Guy Anderson is a former freelance web designer and now the owner of digital agency zero G Media. After years of straight-up freelancing Guy is building a digital agencyby taking on bigger projects and working closely with a trusted team of freelancers.
I spoke to Guy to get his thoughts on freelancing. What follows are his words, followed by my interpretation.
“I went freelance because I wanted the freedom to make a difference.”
Guy went freelance after becoming frustrated by the lack of control in his day job. His employer wanted a compliant operative. Guy wanted to innovate, to see his ideas develop and bloom. His employer wasn’t interested. So Guy went freelance.
Guy’s motivation for going freelance is fairly typical, but his is a very positive reason to change. If you crave the freedom to pursue your own ideas, then go for it. Make your ideas happen. See what emerges. Wanting freedom and the room to pursue your own initiatives is a great reason to quit your job and try freelancing.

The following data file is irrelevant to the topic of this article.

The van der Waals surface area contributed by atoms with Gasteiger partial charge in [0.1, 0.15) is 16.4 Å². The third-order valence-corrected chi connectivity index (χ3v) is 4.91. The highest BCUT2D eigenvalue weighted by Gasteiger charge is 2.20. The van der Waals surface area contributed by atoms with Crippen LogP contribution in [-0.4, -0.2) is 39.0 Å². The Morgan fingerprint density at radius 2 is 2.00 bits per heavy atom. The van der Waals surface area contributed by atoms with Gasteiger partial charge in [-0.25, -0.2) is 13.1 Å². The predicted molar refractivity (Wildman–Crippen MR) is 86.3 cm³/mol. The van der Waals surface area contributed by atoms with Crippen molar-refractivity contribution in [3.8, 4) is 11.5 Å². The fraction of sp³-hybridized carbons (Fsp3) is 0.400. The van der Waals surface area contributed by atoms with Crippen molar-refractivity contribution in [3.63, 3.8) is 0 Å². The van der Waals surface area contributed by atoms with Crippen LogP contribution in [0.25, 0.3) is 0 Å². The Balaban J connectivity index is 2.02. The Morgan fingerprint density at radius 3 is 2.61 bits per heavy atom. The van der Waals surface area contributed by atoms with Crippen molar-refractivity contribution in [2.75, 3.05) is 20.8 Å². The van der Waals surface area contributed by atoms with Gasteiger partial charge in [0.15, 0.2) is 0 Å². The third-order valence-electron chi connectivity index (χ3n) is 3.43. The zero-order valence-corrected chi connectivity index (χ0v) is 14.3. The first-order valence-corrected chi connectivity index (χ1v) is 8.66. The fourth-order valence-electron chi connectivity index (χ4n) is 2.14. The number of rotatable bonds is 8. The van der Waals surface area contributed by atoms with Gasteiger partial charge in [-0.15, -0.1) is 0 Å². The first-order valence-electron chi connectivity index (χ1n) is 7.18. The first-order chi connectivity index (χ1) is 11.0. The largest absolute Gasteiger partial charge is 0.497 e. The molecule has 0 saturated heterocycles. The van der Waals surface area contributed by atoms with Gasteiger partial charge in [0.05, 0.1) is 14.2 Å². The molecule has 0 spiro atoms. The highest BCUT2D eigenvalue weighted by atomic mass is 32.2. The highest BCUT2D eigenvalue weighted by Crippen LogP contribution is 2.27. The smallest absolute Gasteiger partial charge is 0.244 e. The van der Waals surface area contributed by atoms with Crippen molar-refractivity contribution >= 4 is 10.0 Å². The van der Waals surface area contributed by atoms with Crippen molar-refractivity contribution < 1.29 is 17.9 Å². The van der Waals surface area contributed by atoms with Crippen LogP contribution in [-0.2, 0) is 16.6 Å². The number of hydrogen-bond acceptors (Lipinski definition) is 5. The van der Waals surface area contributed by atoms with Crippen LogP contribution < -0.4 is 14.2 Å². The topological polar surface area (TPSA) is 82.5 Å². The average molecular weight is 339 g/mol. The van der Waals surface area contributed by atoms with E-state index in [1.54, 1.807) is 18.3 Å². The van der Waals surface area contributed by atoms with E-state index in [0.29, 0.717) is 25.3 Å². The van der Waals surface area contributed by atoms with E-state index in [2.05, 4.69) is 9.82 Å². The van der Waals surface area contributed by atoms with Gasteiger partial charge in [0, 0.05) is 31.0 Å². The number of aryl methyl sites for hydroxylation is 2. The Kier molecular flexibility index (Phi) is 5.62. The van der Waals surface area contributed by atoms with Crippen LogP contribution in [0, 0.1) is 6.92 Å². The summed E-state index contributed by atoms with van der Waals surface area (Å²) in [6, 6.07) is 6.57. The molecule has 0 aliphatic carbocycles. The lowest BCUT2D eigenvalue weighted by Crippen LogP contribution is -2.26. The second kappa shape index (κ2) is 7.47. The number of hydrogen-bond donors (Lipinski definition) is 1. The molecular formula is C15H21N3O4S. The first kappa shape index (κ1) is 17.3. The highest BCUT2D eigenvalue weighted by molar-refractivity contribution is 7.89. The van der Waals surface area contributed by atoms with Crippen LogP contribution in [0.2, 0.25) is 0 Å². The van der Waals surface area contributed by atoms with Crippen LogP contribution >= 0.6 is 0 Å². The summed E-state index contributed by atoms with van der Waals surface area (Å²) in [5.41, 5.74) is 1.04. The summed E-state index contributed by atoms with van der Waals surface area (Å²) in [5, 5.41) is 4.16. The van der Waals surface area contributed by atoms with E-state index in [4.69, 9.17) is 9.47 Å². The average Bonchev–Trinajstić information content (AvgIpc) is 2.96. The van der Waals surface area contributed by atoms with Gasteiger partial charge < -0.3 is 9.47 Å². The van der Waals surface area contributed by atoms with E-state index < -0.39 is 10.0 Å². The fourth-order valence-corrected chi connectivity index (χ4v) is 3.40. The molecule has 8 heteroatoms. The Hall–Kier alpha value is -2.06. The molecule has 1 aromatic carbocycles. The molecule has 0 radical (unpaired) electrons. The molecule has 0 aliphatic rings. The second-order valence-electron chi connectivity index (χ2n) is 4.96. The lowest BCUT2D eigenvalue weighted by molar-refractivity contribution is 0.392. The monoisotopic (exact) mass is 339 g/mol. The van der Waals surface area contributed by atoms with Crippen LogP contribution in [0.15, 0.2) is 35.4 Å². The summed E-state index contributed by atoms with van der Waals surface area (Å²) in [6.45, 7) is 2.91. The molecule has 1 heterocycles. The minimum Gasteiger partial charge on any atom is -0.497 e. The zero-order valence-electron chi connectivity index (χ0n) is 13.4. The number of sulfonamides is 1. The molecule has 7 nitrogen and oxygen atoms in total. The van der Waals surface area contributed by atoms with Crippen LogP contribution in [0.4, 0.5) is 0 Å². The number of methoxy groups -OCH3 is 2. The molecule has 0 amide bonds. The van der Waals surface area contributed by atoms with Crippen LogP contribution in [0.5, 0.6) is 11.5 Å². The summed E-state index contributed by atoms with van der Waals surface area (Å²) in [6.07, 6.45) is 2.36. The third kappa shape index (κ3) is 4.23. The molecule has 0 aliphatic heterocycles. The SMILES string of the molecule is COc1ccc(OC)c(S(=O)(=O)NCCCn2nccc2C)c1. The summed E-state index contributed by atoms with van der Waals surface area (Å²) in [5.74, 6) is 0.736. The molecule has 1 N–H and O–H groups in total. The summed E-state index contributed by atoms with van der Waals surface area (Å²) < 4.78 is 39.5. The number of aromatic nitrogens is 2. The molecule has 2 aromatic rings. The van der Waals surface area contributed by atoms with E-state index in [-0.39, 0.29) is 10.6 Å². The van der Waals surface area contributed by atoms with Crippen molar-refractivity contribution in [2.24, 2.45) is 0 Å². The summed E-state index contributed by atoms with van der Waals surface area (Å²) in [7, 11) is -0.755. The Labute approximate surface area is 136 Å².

“I don’t really do selling. I just honestly believe that I can make peoples’ lives better.”
Selling is, for many, a dirty word. And for many freelancers selling is an odious task, and one we’d rather not think about. But Guy’s approach to selling is to not think about selling, and simply think about how he can help people. If he can’t help people then he doesn’t pretend that he can.
Guy knows when his services and his skills are unsuited to the job on offer, and he politely declines, or suggests an alternative freelancer. So if sales is one area of freelancing that you don’t enjoy (or don’t foresee enjoying) then remember that you don’t need to sell anything to anybody. You just need to offer something useful, and believe in your own usefulness.
“You have to keep on marketing, all the time. You have to fill tomorrow’s plate.”
After surviving a few patches of work scarcity, Guy discovered the value of persistent marketing. So even when he’s busy, Guy does marketing. He networks, updates his blog, enhances his web presence or uses social media (particularly LinkedIn and Twitter) to find clients and the freelancers he employs. Thanks to this persistent marketing effort, zero G enjoys a steady stream of work, with fewer of the unsettling lulls that normally characterise freelance careers.
But ‘persistent marketing’ is easier said than done. Because who wants to go traipsing out to another networking event when there’s important work to be done? And who wants to drop the client’s project for an hour to write a guest blog post for a peer? Sure, it’s not easy. But it’s the key to getting a steady flow of work.